Frequency/Duration: Walking at least four times per week at 60% of the anticipated maximum heart rate (220-age = maximum heart rate) is advised for people with non-acute back pain.

    One effective study used benchmarks of 20 minutes during the first week, 30 minutes during the second week, and 45 minutes after that. A graded walking programme is typically used for people with acute back pain, frequently using distance or time as minimal criteria.

    For instance, a patient could begin by exercising for 10 to 15 minutes twice day for a week, then gradually increase that amount by 10 to 15 minutes each week until they are exercising for at least 30 minutes each day.

    Discontinuation: When intolerance (a rare occurrence) or the emergence of other illnesses occurs, aerobic activity should be stopped. To prevent back discomfort (see below) and to maintain good health, almost all patients should be urged to continue aerobic exercise over the long term

    Aerobic Exercises are Recommended for the management of back pain in postoperative patients.

    Strengthening and Stabilization

    Strengthening and Stabilization Exercises are recommended Strengthening exercises are advised for the treatment of back pain in patients with acute or quasi-back pain, as well as post-operative back pain sufferers.

    Back discomfort can be prevented and treated, especially postoperatively, with specific strengthening activities, such as stability exercises. These exercises must be added when either aerobic activities have already been implemented and more treatment is required or in circumstances where both are thought to be necessary, as the evidence for the benefit of aerobic exercises is larger. In an exercise program, the patient should first be taught the exercises before performing them.

    Follow-up appointments to check technique and compliance (using exercise logbooks) are advised for individuals who do not improve.Frequency/Duration: For non-acute back pain, the frequency of the home programme is two to three times per day compared to one to two times per day for acute back pain.

    Discontinuation: Indications to stop strengthening activities include the occurrence of a strain during therapy or a lack of progress.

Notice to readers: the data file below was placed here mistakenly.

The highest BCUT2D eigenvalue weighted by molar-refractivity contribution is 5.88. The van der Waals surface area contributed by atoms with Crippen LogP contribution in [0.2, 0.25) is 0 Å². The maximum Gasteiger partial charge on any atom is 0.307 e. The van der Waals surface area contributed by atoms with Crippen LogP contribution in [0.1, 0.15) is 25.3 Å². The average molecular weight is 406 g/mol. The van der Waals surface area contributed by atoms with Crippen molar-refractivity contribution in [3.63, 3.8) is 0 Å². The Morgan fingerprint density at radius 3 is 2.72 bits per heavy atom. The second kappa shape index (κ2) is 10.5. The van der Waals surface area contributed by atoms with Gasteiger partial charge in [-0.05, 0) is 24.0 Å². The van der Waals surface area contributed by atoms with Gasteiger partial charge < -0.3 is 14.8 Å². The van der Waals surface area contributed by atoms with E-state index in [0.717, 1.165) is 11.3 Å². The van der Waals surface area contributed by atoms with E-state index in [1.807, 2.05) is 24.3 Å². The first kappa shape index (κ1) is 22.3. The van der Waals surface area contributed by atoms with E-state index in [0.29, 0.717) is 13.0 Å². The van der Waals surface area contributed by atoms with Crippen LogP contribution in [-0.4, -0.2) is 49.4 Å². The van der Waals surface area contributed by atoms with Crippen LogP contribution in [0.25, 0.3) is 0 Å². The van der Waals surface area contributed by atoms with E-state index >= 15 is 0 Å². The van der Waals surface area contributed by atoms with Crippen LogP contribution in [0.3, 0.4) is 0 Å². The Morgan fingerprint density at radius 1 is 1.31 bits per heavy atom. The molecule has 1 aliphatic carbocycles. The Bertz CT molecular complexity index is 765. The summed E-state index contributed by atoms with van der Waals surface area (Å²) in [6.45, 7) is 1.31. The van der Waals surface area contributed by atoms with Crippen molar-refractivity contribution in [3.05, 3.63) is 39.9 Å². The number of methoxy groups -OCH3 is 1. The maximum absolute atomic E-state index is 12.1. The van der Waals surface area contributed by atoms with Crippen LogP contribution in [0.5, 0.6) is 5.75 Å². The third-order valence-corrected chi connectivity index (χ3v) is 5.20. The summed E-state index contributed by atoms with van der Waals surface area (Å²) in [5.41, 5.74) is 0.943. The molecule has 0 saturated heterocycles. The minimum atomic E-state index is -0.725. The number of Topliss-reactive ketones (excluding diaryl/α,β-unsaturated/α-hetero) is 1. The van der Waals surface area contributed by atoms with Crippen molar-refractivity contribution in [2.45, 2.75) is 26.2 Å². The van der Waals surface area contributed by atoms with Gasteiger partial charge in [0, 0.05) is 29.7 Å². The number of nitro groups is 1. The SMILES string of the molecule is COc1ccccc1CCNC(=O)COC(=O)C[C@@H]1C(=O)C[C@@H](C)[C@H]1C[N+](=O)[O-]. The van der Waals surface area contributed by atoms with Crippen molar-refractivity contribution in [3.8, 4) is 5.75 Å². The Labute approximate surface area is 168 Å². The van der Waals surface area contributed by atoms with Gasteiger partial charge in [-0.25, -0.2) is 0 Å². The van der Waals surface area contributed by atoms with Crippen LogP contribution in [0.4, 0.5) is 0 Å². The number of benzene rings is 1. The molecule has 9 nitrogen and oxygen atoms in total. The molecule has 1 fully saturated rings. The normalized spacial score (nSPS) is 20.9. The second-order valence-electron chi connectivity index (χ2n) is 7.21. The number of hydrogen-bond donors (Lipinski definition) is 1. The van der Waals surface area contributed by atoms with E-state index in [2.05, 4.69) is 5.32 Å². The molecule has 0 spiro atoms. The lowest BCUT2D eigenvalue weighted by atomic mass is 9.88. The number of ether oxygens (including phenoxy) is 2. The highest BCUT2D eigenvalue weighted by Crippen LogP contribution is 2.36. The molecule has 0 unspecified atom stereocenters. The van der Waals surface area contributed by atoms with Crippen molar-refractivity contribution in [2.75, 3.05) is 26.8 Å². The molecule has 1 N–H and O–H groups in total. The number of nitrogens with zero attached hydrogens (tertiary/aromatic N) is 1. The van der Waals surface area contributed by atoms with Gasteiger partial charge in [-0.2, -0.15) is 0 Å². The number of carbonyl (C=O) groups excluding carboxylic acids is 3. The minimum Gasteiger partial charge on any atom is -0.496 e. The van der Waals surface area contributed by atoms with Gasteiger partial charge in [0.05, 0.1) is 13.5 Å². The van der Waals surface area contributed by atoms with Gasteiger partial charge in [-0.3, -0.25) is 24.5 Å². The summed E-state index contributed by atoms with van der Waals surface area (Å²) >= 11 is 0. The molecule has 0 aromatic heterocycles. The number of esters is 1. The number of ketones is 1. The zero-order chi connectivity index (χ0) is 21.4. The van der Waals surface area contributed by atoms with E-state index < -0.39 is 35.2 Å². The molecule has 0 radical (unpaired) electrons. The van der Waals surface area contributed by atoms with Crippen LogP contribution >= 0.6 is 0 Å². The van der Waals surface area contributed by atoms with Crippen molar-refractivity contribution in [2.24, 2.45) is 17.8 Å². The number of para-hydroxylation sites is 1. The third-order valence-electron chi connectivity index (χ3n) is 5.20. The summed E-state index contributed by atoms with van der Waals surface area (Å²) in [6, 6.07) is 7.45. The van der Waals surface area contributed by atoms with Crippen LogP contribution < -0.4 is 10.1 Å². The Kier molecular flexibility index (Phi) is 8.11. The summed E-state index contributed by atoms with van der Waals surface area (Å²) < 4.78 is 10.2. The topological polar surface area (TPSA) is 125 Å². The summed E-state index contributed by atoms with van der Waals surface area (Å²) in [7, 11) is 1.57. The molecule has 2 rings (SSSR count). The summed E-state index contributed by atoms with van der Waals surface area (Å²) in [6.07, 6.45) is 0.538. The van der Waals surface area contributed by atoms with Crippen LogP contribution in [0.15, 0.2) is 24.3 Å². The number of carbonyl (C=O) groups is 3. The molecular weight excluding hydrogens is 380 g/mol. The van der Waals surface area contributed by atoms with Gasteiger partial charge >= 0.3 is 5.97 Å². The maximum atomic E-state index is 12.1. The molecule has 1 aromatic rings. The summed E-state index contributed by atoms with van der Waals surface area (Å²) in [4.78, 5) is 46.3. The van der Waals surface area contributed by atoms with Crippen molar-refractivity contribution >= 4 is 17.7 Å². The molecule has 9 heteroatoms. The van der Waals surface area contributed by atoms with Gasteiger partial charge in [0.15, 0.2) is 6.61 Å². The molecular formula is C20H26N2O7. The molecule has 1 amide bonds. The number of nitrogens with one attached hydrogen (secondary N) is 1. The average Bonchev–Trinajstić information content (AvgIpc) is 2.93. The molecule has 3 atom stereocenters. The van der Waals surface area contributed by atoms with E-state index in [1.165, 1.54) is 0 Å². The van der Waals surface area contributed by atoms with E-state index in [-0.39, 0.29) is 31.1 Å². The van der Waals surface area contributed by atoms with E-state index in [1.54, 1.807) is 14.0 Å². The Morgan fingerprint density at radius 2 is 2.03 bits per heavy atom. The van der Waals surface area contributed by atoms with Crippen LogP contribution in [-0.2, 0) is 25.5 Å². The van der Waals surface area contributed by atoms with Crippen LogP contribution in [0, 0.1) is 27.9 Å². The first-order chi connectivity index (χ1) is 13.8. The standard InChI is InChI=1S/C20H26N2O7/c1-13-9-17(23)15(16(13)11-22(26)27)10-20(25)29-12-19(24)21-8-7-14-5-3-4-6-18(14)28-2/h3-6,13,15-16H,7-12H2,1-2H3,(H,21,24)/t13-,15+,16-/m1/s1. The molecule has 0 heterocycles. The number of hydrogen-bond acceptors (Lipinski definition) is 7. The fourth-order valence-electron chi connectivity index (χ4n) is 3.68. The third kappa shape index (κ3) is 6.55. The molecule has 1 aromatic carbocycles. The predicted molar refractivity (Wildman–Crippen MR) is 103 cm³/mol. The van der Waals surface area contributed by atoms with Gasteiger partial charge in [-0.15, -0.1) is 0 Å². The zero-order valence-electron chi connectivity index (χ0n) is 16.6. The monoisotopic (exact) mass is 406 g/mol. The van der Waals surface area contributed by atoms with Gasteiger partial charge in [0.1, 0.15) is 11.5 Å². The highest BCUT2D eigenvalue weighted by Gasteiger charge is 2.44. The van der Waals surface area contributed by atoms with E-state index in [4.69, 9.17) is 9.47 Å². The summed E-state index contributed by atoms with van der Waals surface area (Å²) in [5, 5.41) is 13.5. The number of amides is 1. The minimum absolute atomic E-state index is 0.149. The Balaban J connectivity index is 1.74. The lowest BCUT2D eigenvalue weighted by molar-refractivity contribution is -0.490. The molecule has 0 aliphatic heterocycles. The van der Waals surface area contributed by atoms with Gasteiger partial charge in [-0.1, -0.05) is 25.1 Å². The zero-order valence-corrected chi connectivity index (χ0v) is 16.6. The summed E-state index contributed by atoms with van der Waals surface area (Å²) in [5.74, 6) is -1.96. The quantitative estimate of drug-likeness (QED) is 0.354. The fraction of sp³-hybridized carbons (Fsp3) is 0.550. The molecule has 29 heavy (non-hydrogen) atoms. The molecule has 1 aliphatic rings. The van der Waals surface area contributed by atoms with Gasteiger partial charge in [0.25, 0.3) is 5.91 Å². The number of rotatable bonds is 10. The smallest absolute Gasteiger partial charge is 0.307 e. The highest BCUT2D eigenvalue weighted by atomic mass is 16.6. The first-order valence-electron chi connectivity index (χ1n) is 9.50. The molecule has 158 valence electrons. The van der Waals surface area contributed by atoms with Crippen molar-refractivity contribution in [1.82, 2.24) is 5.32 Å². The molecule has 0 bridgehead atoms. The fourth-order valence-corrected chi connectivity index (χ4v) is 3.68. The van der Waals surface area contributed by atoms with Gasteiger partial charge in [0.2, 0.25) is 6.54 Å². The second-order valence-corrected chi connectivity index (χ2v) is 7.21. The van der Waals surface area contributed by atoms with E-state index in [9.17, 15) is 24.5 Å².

4. Strengthening and Stabilization Exercises

    Strengthening and Stabilization Exercises are not recommended- Back pain therapy or prevention does not include abdominal strengthening exercises in particular as either the sole or focal point of a strengthening programme.

    Strengthening of abdominal muscles (e.g., rectus abdominus and obliques Programs for treating or preventing back pain frequently aim to reduce discomfort (sometimes with sit-up exercises).

    These exercises have not been confirmed to be useful, there is evidence to suggest they are ineffective, and there are other treatment modalities with demonstrated or at the very least suggested higher efficacy.


  5. Aquatic Therapy (Including Swimming)

    Aquatic Therapy (Including Swimming) is recommended For the non-acute treatment of back problems in a person who meets the requirements for a referral for a monitored exercise program and has co-morbidities (such as extreme obesity, important joint instability, etc.) that make effective engagement in a load physical activity impossible, a trial of hydrotherapy is advised.

    A walking program is not contraindicated in the case of knee osteoarthritis; in fact, high-quality research suggests that walking may be healthcare.

    Frequency/Duration: Typically, a program should start with three or four weekly visits. To warrant subsequent visits, the individual must have shown signs of rehabilitation within the initial two weeks. Aquatic treatment for a maximum of four weeks should be a part of the program.

    Discontinuation: Lack of tolerance, stagnation, or completion within a four- to six-week period.


  6. Manipulation of Rehabilitation

    The therapeutic application of manually controlled forces by an operator to restore physiologic function and/or promote homeostasis that has been disrupted by the accident or occupational disease and has affiliated clinical importance is referred to as manipulative treatment (not therapy). joint instability, fractures, severe osteoarthritis, infection, metastatic malignancy, active inflammatory arthritis, and indicators of increasing neurologic impairments or myelopathy are all possible contraindications to manipulation.

    Stenosis, degenerative discs, and disc herniation are examples of relative contraindications.


  7. Manipulation

    Manipulation is recommended to be connected to measurable improvements in the treatment of acute back pain and when there is no sign of a fracture or severe instability. Patients with established spinal stenosis require special attention.